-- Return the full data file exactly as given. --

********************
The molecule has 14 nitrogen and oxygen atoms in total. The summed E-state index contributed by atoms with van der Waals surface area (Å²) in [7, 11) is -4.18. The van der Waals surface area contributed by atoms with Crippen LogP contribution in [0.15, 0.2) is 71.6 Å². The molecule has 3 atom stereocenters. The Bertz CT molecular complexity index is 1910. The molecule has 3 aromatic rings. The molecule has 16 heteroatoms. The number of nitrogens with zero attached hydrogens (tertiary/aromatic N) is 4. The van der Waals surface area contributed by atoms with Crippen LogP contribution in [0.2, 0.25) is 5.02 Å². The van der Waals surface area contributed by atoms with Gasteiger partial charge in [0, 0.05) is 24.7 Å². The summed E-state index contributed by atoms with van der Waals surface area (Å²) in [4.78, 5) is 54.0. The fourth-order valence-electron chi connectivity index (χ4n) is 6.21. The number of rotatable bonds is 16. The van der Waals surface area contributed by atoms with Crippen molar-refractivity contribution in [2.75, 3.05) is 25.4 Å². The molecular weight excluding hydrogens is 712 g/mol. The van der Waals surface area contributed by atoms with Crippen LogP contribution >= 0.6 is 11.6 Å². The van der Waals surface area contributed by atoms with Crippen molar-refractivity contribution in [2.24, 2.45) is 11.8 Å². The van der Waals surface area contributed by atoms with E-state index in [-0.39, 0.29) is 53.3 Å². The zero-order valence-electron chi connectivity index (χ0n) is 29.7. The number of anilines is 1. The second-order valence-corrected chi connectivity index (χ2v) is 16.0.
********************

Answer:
The molecule has 14 nitrogen and oxygen atoms in total. The summed E-state index contributed by atoms with van der Waals surface area (Å²) in [7, 11) is -4.18. The van der Waals surface area contributed by atoms with Crippen LogP contribution in [0.15, 0.2) is 71.6 Å². The molecule has 3 atom stereocenters. The Bertz CT molecular complexity index is 1910. The molecule has 3 aromatic rings. The molecule has 16 heteroatoms. The number of nitrogens with zero attached hydrogens (tertiary/aromatic N) is 4. The van der Waals surface area contributed by atoms with Crippen LogP contribution in [0.2, 0.25) is 5.02 Å². The van der Waals surface area contributed by atoms with Gasteiger partial charge in [0, 0.05) is 24.7 Å². The summed E-state index contributed by atoms with van der Waals surface area (Å²) in [4.78, 5) is 54.0. The fourth-order valence-electron chi connectivity index (χ4n) is 6.21. The number of rotatable bonds is 16. The van der Waals surface area contributed by atoms with Crippen molar-refractivity contribution in [2.75, 3.05) is 25.4 Å². The molecular weight excluding hydrogens is 712 g/mol. The van der Waals surface area contributed by atoms with Crippen LogP contribution >= 0.6 is 11.6 Å². The van der Waals surface area contributed by atoms with Crippen molar-refractivity contribution in [2.24, 2.45) is 11.8 Å². The van der Waals surface area contributed by atoms with E-state index in [-0.39, 0.29) is 53.3 Å². The zero-order valence-electron chi connectivity index (χ0n) is 29.7. The number of anilines is 1. The second-order valence-corrected chi connectivity index (χ2v) is 16.0.